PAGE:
France announced today that President Francois Mitterrand will make a twice-postponed visit to Israel in early March, ending a month of hesitation that left a bad taste in the mouths of French and Israeli diplomats alike.
Mitterrand, who came to office last June declaring himself "a friend of Israel," had intended to make the visit his first official trip to dramatize a shift in French policy, considered pro-Arab under his predecessors. By the time it was put off twice and finally announced today without a definite date, the gesture had become surrounded by doubt and suspicion, demonstrating for Mitterrand's government the difficulty of keeping friends on both sides of the tangled Middle East dispute.
The confusion also highlighted the complicated heritage of Franco-Israeli relations. Paris was a close ally and arms supplier of Israel in the 1950s, particularly during the Algerian war, when their secret services cooperated, and in the 1956 Suez war when their armed forces coordinated in attacks on the Suez Canal and the Sinai.
Since the 1967 Six-Day War, however, France had been an estranged friend, refusing to sell arms to Israel and interested primarily in good relations with the Arab nations that are its main oil suppliers.
Despite Mitterrand's repeatedly declared resolve to return to a middle course, embracing friendship with Israel as well as the Arab world, his plans to travel to Israel seemed to have turned out to be a source of irritation rather than the show of amity he had intended them to be.
First, the trip was called off because Israeli warplanes destroyed Iraq's French-built nuclear reactor near Baghdad last June. French diplomatic sources recall that the reactor bombing also helped Mitterrand decide to make his first official trip to Saudi Arabia instead, which he did last September.
The Israeli trip was later rescheduled for Feb. 10-12, only to be called off again last month after Israel effectively annexed the Golan Heights captured from Syria in 1967.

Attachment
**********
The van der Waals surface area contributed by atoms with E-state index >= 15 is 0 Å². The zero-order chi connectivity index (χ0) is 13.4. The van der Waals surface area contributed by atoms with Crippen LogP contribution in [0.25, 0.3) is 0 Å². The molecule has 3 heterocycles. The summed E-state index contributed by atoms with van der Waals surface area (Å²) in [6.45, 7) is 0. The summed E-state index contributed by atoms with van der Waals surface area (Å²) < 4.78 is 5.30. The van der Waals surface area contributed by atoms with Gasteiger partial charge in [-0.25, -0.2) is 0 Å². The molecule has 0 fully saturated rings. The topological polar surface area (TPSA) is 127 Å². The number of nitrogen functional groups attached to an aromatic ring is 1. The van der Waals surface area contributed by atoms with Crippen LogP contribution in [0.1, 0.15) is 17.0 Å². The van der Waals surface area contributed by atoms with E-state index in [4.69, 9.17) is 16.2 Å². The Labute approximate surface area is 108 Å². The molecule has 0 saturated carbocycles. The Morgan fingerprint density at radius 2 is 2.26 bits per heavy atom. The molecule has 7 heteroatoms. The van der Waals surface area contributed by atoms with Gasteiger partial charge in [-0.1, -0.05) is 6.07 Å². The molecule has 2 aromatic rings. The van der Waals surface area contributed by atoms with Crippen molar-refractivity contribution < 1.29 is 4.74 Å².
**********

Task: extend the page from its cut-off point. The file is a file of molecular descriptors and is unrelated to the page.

Foreign Ministry officials expressed open irritation that the Golan annexation came only the day after Foreign Minister Claude Cheysson paid his own visit to Israel and opened what the Israeli government heralded as "a new era in relations between Paris and Jerusalem."
"You must not forget that several days after Mitterrand's being enthroned as president of the republic, and after he already had started sending messages to Israel saying he would make a visit, they bombed the French reactor at Baghdad," said one ministry official. "Then a few days after Cheysson said a lot of nice words in Jerusalem, they annexed the Golan."
Mitterrand's government strongly condemned the Golan step. But there was no official announcement that the visit again was being postponed. Instead, a news report spoke of a postponement, and the presidential palace described the story only as "premature."
Some Israeli sources here voiced suspicion that the first report reflected pressure tactics by Arab leaders, with whom Mitterrand also has pledged to maintain friendly relations.
Mitterrand's spokesman said the president would decide on the visit in light of the U.N. Security Council debate on sanctions against Israel in New York. Then, just as the debate got under way last week, the report surfaced again, this time on the French news agency, Agence France-Presse, and was repeated as fact on the government television.
Again it was denied as premature. But Israeli sources speculated that it was officially inspired as a gesture to France's Arab friends to balance off a French position at the Security Council that, according to French diplomats here, opposes mandatory sanctions as punishment for the Golan move.
When the Foreign Ministry announced today that Mitterrand would make the visit in March, it still declined to give an exact date or to explain why it was possible finally to decide even though the Security Council debate has not produced a result.